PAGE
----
I think all photographers know that choices dominate our practice. The versatility of modern camera’s have removed many historical constraints of the old technology and offer us more choice in how to shoot than those who went before. But this brings its own challenges: what to shoot is only part of the problem; how to shoot and process any image offers us almost infinite choice. For example, today’s image could have been of dad coping at home alone, or of mum’s empty chair standing in as a symbol of mum no longer here, or of her personal items Karen and Greg brought back from the hospice. These are just some of the choices to be made without even considering whether it should be for example tightly or loosely framed, soft or sharp, monochrome or colour, colour popped or graphically enhanced.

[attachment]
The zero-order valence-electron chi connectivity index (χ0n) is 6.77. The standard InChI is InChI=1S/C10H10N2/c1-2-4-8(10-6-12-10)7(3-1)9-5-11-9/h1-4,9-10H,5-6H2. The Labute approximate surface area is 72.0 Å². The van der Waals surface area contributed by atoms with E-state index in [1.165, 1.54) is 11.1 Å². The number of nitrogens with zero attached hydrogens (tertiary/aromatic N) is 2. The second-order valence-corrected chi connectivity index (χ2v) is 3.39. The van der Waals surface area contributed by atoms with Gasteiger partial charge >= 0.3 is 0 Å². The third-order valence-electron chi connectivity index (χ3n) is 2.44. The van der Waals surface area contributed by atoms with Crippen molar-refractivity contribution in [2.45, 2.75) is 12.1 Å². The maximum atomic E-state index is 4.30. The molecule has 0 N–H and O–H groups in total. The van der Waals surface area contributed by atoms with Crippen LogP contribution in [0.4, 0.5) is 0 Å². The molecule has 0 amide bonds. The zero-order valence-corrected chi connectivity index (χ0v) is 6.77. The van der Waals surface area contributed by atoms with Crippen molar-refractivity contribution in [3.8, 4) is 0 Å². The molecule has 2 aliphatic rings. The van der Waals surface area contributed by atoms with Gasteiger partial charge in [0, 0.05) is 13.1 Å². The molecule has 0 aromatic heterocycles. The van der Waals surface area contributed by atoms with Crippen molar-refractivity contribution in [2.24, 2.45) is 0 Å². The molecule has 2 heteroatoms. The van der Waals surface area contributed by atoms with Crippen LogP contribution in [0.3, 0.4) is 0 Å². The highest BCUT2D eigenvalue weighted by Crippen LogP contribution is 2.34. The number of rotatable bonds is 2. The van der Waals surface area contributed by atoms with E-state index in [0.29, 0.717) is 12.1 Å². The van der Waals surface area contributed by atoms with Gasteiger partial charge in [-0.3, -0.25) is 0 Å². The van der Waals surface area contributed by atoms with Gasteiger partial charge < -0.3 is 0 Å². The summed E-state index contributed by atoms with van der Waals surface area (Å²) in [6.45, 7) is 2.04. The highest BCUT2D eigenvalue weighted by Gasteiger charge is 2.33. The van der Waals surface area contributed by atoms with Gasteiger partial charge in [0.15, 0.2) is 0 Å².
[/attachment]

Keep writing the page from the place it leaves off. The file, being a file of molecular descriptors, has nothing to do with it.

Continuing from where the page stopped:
It is with this in mind that I chose to present today’s photo as a diptych. This was not planned beforehand, but when I saw the photos together in Lightroom they immediately resonated both in terms of documentary narrative and in speaking a little to how I feel. While most of my day was spent on administration and being with dad, the explosion of colour that is mum’s front garden stands witness to her life and in contrast to the dry/grey administration that formally recognises its passing.